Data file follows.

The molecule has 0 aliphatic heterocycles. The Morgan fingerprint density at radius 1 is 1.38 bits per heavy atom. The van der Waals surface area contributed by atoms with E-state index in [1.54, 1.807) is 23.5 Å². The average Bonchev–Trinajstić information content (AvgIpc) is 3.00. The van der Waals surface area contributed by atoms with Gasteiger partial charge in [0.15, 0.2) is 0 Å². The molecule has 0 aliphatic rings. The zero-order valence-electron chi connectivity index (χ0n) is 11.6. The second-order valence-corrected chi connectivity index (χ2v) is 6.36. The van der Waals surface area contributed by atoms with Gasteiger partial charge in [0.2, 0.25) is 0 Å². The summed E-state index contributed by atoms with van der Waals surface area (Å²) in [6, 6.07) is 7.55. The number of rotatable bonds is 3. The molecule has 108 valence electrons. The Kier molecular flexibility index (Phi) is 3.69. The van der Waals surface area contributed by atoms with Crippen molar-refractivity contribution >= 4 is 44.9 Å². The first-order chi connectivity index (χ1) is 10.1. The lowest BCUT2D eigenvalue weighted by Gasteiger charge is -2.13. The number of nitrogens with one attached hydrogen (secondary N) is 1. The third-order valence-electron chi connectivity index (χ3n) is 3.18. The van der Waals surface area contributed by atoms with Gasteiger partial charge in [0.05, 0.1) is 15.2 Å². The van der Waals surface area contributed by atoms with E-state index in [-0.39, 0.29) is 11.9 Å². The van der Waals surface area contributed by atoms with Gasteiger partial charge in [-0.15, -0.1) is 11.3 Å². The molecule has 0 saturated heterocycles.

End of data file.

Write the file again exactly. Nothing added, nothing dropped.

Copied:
The molecule has 0 aliphatic heterocycles. The Morgan fingerprint density at radius 1 is 1.38 bits per heavy atom. The van der Waals surface area contributed by atoms with E-state index in [1.54, 1.807) is 23.5 Å². The average Bonchev–Trinajstić information content (AvgIpc) is 3.00. The van der Waals surface area contributed by atoms with Gasteiger partial charge in [0.15, 0.2) is 0 Å². The molecule has 0 aliphatic rings. The zero-order valence-electron chi connectivity index (χ0n) is 11.6. The second-order valence-corrected chi connectivity index (χ2v) is 6.36. The van der Waals surface area contributed by atoms with Gasteiger partial charge in [0.2, 0.25) is 0 Å². The summed E-state index contributed by atoms with van der Waals surface area (Å²) in [6, 6.07) is 7.55. The number of rotatable bonds is 3. The molecule has 108 valence electrons. The Kier molecular flexibility index (Phi) is 3.69. The van der Waals surface area contributed by atoms with Crippen molar-refractivity contribution >= 4 is 44.9 Å². The first-order chi connectivity index (χ1) is 10.1. The lowest BCUT2D eigenvalue weighted by Gasteiger charge is -2.13. The number of nitrogens with one attached hydrogen (secondary N) is 1. The third-order valence-electron chi connectivity index (χ3n) is 3.18. The van der Waals surface area contributed by atoms with Gasteiger partial charge in [0.05, 0.1) is 15.2 Å². The van der Waals surface area contributed by atoms with E-state index in [-0.39, 0.29) is 11.9 Å². The van der Waals surface area contributed by atoms with Gasteiger partial charge in [-0.15, -0.1) is 11.3 Å². The molecule has 0 saturated heterocycles.